The Collapse of Complex Societies by Joseph A. Tainter
This week, our assigned reading was one very long and interesting excerpt from a book on the collapse of complex societies. I will quickly summarize the text, then explore major ideas, seeking to pull out common themes with past readings, and arts and cultural sources. I hope to set a foundation for a critical discussion of why complex societies have collapsed, the differences between these societies and our own, the potential for collapse of our own society, and how we as designers can prevent, mitigate, accelerate or stagnate that potential.
Joseph A. Tainter
Joseph Tainter was born in 1949 and later studied anthropology at UC Berkeley and Northwestern University, where he received his Ph.D. He currently is a Professor at Utah State University. While Tainter has written or edited several articles, his best-known work is The Collapse of Complex Societies, written in 1988 (so a pretty old book!).
The Collapse of Complex Societies
This book is unique because it braids together a range of disciplines (architecture, history, anthropology) to study the multifaceted nature of societal collapse. Tainter points out that while collapse is primarily a sociopolitical function, it has ripples that permeate several other disciplines and can best be studied by skimming them to unite different perspectives into a cohesive model.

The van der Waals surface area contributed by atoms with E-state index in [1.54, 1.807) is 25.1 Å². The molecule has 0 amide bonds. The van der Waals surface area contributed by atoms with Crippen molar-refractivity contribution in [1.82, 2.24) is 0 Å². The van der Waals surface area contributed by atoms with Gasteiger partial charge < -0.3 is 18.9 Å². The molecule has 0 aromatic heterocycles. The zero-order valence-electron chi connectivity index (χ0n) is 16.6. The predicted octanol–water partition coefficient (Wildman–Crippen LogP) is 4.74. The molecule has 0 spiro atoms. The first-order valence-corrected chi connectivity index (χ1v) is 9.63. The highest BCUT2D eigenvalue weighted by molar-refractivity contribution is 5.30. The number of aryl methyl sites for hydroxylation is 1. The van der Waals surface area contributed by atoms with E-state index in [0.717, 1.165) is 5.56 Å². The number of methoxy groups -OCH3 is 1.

According to Wikipedia, Tainter’s primary argument in this piece (and others leading up to it – see his acknowledgments) is that
“…sustainability or collapse of societies follow from the success or failure of problem-solving institutions and that societies collapse when their investments in social complexity and their ‘energy subsidies’ reach a point of diminishing marginal returns.”